West of England

 

 

 


 

11 February

The_Battle_of_the_Somme_film_image2Battle of the Somme (Dir.Geoffrey Malins, 1916)  (Screening format – not known, 77mins)  The Battle of the Somme gave its 1916 audience an unprecedented insight into the realities of trench warfare, controversially including the depiction of dead and wounded soldiers. It shows scenes of the build-up to the infantry offensive including the massive preliminary bombardment, coverage of the first day of the battle (the bloodiest single day in Britain’s military history) and depictions of the small gains and massive costs of the attack. The Battle of the Somme remains one of the most successful British films ever made. It is estimated over 20 million tickets were sold in Great Britain in the first two months of release, and the film was distributed world-wide to demonstrate to allies and neutrals Britain’s commitment to the First World War. It is the source of many of that conflict’s most iconic images. It was made by British official cinematographers Geoffrey Malins and John McDowell. Though it was not intended as a feature film, once the volume and quality of their footage had been seen in London, the British Topical Committee for War Films decided to compile a feature-length film.  Find out more at Wikipedia     Presented as part of the Somme100Film Centenary Tour.    With live orchestral accompaniment by  Exeter Symphony Orchestra Conducted by Brian Northcott.  Exeter Cathedral, Exeter Link

12 February

The_Battle_of_the_Somme_film_image2Battle of the Somme (Dir.Geoffrey Malins, 1916)  (Screening format – not known, 77mins)  For film details see 11 Feb above.   Find out more at Wikipedia  Presented as part of the Somme100Film Centenary Tour.    With live orchestral accompaniment by  Exeter Symphony Orchestra Conducted by Brian Northcott. Teignmouth Pavillions, Teignmouth, Link

22 February

Introducing Max (Dir. Various) (Screening format – not known) The late 1920s was the heyday for film actor and comedian Max Davidson (1875 – 1950). Engaged at the famous Hal Roach Studios for a series of Jewish comedies which were set around his ‘beard’ character Max developed some of the greatest comedies of the era and yet Davidson is hardly remembered today so this is a timely night celebrating the work of Max Davidson including the screening of three key films (titles tbc) from Max’s time working for the great king of comedy Hal Roach.  Presented by South West Silents and DAVAR Bristol (The Jewish Cultural Institute in Bristol).  The Orpheus Cinema, Henleaze, Bristol  Link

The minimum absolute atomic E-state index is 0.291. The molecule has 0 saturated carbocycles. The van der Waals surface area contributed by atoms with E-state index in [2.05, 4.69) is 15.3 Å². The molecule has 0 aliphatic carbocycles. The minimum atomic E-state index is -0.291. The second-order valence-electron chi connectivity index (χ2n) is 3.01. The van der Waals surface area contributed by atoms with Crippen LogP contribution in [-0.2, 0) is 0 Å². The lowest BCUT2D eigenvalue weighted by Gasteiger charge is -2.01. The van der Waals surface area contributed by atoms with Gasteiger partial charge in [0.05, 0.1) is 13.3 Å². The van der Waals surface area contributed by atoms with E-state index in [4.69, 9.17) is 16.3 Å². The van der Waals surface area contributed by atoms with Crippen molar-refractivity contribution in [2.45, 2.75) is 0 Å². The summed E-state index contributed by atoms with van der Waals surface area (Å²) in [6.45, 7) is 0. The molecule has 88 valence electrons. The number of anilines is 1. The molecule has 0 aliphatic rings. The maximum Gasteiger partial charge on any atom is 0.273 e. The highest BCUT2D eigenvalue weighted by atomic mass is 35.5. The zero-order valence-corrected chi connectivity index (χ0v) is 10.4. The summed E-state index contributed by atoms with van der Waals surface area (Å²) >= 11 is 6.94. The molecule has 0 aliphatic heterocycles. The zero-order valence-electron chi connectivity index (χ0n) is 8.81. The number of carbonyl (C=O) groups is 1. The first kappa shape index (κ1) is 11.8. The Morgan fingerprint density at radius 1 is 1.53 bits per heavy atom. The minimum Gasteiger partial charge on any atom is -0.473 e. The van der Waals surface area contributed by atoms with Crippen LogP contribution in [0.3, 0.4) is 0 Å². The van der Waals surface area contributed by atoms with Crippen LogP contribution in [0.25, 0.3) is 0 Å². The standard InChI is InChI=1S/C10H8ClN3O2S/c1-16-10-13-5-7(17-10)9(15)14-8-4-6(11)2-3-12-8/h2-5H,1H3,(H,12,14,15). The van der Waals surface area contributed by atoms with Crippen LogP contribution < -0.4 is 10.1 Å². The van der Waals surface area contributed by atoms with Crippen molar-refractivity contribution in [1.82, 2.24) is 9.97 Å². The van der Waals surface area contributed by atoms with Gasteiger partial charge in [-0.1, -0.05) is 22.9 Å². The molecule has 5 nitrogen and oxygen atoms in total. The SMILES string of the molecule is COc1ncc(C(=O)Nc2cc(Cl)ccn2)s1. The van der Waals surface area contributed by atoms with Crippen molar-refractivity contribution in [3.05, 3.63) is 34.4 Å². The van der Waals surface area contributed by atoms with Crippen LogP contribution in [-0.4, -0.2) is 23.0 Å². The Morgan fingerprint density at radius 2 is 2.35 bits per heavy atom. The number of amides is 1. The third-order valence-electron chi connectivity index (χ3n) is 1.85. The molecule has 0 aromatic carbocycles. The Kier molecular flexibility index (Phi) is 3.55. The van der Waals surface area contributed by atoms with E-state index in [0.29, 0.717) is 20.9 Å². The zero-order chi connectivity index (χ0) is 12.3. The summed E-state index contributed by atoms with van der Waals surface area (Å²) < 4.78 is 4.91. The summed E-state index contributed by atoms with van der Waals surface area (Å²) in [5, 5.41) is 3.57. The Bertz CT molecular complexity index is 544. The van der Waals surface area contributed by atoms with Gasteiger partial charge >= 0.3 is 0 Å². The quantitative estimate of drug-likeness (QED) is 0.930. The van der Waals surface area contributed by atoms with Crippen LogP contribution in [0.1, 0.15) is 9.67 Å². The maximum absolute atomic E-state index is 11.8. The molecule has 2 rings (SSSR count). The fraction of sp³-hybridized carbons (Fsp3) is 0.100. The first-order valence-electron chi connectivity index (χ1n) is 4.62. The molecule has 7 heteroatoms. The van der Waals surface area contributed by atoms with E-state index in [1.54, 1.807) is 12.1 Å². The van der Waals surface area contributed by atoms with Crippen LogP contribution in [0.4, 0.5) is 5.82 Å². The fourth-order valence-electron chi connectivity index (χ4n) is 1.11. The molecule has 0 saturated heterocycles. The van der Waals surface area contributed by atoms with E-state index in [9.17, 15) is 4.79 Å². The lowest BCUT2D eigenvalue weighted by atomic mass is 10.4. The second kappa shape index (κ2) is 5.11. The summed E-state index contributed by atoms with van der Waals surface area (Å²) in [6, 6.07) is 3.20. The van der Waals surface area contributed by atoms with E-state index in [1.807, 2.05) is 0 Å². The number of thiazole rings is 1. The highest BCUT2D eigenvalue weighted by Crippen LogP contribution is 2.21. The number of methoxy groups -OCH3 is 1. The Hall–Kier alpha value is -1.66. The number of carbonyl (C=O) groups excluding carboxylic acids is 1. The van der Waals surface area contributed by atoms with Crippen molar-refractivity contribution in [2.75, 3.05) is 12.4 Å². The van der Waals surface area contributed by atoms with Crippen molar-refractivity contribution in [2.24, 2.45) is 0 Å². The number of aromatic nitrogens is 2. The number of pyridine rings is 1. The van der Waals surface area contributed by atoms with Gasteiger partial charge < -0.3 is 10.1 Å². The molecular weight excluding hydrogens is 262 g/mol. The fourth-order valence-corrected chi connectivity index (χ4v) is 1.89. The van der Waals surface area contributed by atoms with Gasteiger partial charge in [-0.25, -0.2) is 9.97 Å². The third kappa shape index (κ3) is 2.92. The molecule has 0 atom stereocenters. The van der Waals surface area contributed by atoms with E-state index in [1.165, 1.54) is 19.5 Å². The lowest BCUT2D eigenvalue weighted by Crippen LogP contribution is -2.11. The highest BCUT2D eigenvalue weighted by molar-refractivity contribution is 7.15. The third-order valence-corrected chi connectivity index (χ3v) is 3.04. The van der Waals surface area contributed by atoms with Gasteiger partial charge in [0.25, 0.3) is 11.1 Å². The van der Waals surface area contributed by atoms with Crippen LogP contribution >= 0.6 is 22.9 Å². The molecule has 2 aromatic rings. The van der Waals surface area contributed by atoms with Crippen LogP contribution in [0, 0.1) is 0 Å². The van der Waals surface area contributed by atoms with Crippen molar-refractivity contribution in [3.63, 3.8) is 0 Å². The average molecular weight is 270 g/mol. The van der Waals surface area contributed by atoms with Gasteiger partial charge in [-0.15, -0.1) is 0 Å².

26 February

hamlet 1921 aHamlet (Dir. Svend Gade/Heinz Schall, 1921) (Screening format – not known, 110 mins) A unique vision of the cursed Dane, this silent take on Shakespeare’s drama stands the test of time thanks to a unique and brilliant twist. Starring the gorgeous Danish siren Asta Nielsen this adaptation supposes that Hamlet’s inner turmoil centred on having being born a girl, but having to pass incognito as the male heir to the throne. Visually stunning and tragically fated, this will be a familiar yet interesting adaptation for young and old fans of the Bard. Find out more at  imdb.com  Presented by South West Silents as part of the Borderlines  Film Festival.    With live piano accompaniment from Lillian Henley.  The Courtyard, Hereford Link